It’s been years since the Department of Justice charged two Heritage Pharma executives in a generics price-fixing probe. Now, in the wake of a lawsuit filed by 44 states against 20 drugmakers, Sen. Bernie Sanders and Rep. Elijah Cummings say it’s time for the agency to get moving with its investigation and potential prosecution, including a probe into whether generic companies obstructed an earlier investigation.
In a letter to U.S. Attorney General William Barr and assistant attorney general for antitrust Makan Delrahim, Sen. Sanders and Rep. Cummings urged the DoJ to prioritize a generic drug price-fixing investigation and “pursue enforcement if warranted.” Two years ago, the DoJ charged two former Heritage execs as part of an “ongoing federal antitrust investigation,” the lawmakers pointed out, but the agency has been mostly quiet on the issue since then.
The DoJ did announce a $225,000 criminal penalty against Heritage, which the lawmakers said is “wholly insufficient” to deter future misconduct. The company also paid more than $7 million in a separate civil resolution.
Aside from potential price-fixing, the lawmakers also want the DoJ to investigate whether certain companies obstructed their 2014 probe into the issue. They obtained—and published—an email from an unnamed sender to former Heritage CEO Jeff Glazer saying that representatives for top generic companies Mylan and Teva—plus the industry's trade group—were in agreement to respond to the lawmakers' requests for information with “polite f-u" letters.
A Teva spokeswoman said the company "has been cooperating with all investigations and vigorously denies any of the alleged wrongdoing that has been circulated in the media."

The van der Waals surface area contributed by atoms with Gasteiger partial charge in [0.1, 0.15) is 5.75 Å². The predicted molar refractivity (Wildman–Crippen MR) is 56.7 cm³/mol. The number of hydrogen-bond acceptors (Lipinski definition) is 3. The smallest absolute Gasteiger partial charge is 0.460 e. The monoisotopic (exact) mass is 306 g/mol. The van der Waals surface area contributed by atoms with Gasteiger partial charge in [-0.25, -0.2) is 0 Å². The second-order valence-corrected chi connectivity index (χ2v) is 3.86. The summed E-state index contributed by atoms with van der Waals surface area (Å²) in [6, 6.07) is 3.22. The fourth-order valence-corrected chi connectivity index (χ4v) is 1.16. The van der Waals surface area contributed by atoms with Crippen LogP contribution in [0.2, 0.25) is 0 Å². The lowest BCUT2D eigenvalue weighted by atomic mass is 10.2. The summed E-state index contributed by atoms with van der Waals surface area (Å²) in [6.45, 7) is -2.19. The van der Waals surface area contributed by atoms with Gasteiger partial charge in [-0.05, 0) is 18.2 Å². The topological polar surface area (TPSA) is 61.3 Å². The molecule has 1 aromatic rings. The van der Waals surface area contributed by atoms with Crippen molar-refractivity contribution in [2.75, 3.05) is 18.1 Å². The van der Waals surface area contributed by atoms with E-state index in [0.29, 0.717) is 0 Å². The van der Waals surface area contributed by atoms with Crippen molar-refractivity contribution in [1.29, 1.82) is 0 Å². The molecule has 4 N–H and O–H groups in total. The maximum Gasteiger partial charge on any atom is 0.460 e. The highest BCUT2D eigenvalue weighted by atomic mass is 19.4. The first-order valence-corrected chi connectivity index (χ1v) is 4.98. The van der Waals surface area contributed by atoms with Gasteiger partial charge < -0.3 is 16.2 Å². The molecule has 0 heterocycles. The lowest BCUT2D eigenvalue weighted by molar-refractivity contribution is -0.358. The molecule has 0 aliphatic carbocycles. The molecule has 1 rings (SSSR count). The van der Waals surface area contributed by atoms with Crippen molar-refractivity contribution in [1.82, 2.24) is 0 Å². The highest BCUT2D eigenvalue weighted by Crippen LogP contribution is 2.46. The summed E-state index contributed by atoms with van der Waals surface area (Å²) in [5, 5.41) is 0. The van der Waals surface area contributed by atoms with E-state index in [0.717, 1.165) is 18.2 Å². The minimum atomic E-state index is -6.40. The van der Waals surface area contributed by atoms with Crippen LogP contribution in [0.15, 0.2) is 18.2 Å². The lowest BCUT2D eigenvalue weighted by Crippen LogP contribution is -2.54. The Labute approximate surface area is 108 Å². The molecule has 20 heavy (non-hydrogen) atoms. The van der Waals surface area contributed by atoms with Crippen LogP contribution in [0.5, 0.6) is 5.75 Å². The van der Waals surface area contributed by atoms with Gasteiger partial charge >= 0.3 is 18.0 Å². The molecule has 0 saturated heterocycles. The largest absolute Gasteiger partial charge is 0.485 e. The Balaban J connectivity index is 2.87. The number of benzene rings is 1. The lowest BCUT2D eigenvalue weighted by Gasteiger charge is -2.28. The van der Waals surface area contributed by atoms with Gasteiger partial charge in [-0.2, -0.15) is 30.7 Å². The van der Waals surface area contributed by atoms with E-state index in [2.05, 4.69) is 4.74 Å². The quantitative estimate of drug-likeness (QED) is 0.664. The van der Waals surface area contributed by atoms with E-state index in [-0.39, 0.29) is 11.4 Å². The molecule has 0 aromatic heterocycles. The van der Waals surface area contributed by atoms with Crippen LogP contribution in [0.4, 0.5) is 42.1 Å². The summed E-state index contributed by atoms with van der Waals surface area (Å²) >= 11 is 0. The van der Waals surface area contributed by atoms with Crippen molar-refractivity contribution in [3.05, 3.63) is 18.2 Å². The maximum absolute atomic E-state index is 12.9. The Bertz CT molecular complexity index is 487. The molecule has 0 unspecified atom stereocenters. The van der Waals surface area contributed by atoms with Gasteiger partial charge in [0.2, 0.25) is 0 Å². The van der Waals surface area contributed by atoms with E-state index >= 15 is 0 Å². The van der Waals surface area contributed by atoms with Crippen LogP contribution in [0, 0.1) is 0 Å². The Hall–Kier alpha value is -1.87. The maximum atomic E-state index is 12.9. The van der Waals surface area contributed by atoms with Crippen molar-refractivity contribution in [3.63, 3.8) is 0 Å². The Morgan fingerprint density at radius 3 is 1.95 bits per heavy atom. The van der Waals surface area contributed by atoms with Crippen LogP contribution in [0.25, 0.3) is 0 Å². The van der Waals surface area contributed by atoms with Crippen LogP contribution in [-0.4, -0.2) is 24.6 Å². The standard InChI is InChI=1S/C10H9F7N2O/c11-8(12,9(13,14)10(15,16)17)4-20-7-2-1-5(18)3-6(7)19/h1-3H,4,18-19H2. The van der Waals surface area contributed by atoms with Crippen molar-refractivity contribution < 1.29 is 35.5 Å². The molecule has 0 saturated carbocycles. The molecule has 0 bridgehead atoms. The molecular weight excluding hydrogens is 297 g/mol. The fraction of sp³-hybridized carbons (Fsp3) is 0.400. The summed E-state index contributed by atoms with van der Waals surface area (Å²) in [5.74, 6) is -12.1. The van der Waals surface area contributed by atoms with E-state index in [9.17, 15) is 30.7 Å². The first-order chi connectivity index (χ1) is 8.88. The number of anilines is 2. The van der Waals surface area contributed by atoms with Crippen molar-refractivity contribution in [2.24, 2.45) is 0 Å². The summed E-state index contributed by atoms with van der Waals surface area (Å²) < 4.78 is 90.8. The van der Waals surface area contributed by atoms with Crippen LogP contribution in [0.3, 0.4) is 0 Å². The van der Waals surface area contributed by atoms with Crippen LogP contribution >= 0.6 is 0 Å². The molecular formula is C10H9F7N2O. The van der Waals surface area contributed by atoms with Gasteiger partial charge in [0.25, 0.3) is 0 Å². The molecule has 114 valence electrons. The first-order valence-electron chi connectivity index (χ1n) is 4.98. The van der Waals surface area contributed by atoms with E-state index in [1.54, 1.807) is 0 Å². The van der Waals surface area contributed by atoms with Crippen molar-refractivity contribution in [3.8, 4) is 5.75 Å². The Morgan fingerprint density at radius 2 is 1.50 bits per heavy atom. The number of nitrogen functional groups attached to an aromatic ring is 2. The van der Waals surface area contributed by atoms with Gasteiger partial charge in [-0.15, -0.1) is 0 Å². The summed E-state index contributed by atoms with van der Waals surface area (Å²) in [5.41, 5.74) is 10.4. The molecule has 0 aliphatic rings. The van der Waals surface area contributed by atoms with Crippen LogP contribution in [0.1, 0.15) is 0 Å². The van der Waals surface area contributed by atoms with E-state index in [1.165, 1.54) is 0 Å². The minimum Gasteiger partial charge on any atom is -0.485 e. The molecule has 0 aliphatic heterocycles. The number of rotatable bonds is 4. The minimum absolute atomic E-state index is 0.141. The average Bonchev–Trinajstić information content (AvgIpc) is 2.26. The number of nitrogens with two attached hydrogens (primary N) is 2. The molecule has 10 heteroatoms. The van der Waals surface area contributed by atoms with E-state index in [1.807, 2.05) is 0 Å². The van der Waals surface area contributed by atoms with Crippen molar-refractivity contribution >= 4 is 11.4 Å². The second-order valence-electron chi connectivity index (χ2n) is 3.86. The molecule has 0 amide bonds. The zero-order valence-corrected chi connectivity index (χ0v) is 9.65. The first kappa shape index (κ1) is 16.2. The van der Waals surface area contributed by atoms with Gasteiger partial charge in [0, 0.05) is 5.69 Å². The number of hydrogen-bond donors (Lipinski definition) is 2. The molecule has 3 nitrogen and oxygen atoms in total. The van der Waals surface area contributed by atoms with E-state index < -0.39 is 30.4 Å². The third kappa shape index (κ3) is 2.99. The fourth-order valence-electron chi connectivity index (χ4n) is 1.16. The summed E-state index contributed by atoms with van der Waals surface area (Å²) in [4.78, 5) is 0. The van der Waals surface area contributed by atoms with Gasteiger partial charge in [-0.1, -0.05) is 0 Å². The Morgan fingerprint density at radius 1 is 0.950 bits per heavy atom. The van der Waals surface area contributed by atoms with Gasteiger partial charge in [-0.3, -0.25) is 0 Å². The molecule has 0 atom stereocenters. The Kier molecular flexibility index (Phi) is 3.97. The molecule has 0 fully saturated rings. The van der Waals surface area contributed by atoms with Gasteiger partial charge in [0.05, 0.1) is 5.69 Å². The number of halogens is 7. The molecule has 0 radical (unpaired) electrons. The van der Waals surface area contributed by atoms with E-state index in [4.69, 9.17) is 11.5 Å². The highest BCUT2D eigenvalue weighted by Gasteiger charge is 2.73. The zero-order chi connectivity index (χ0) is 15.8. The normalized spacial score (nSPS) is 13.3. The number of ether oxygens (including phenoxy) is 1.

The lawmakers' latest letter comes in the wake of last month's lawsuit from 44 states against Teva Pharmaceutical Industries and 19 other drugmakers for alleged price-fixing on more than 100 meds. If the states' allegations are true, “civil enforcement will not be sufficient to protect consumers or businesses that compete fairly, maintain the integrity of our economic system, or deter anticompetitive conduct in the future,” Sen. Sanders and Rep. Cummings wrote. The companies have denied wrongdoing.
In their probe, states dug up “evidence that Teva and other companies coordinated with each other to mislead our offices’ investigation in 2014 into suspicious price increases of generic drugs," Sen. Sanders and Rep. Cummings wrote. The drugmakers' reasoning for raising prices—shortages, regulatory fees and more—were “grossly misleading” at best and “false statements to Congress” at worst, the lawmakers wrote.
The lawmakers asked the DoJ to update on its efforts by next Friday.
The states filed their 500-plus-page lawsuit last month accusing Teva of being the main culprit in a wide price-fixing probe, but prosecutors say 19 other companies “willingly” got involved. They said the companies worked together to rig bids and divide the market, pushing prices higher and costing consumers and taxpayers billions of dollars. In addition to 20 companies, prosecutors named 15 executives in the complaint.
Teva stressed that the lawsuit just presents allegations. A spokeswoman previously said the company "continues to review the issue internally and has not engaged in any conduct that would lead to civil or criminal liability." For its part, Novartis' Sandoz believes the claims are “without merit and will vigorously contest them," a representative said.